Your Xbox One is about to talk back to you, but in a good way — or at least a slightly better one. Let’s clarify, especially for those who bought the Xbox One without Kinect, Microsoft’s optional motion-control sensor that’s also a microphone into which people can bark voice commands to make things happen.
Today’s Xbox One is a language desert, a place where you can issue just a few dozen two- or three-word phrases as shorthand for functions you’d otherwise perform by tapping buttons on a gamepad or traditional remote. We’re talking stuff like turning the Xbox off, signing into the Xbox Live network, launching a game or movie, jiggering the volume and so forth.
Tomorrow’s Xbox One—which is to say literally this week’s Xbox One if you’re in the Xbox Preview program, where the feature is due imminently—will let you do that using Cortana. As in Windows Cortana, the semantic voice recognition feature bundled with Windows 10 and named after the fictional artificial intelligence integral to Microsoft’s Halo video game franchise. Cortana is essentially Microsoft’s answer to Siri for Windows, which means you’ll soon be able to have a quasi-nuanced conversation with the black box sitting by your TV.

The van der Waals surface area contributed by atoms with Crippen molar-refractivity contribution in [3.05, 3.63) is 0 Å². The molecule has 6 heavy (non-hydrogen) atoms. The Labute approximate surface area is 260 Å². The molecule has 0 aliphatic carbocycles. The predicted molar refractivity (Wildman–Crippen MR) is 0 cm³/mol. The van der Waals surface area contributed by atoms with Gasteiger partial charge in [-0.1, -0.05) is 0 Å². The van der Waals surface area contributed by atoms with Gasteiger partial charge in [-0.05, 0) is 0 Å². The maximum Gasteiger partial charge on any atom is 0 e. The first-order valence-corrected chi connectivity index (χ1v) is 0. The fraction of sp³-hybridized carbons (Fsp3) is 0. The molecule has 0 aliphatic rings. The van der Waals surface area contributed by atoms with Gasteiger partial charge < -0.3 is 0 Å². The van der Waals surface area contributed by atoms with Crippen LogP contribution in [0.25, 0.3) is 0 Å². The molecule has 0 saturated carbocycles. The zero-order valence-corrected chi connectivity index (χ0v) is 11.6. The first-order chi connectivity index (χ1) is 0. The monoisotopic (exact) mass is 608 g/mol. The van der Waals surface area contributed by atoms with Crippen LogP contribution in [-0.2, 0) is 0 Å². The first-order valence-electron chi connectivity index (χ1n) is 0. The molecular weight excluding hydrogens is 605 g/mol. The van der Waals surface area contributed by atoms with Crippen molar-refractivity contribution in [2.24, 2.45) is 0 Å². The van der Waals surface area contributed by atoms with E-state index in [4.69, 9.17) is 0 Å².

Better still, where Xbox One voice control required Kinect, Cortana will work with either Kinect or your garden variety headset. You’ll still need Kinect if you want to ply the Xbox One’s mostly-off-but-listening mode, where you can say “Xbox on” and wake it up. But it sounds like everything else will be headset-ready. This is phenomenal news to those who sacrificed voice control to buy the Xbox One without Kinect to save a pile of money.
How nuanced this iteration of Cortana will be we don’t yet know, and Microsoft makes reference to developing Cortana’s features over time. I read that as not feature parity with the Windows version, perhaps because the Xbox One’s interface is comparably basic, or because of the box’s processing limitations. But if more natural voice control means anything to you, you can’t do it with Sony’s PlayStation 4—or any other console at present.
The update includes other features, like a Facebook friend finder, better Windows 10 integration and some tune-ups for existing features. But they’re all tweaks compared to what’s effectively the arrival of the world’s first console-bound, semantic voice recognition persona.
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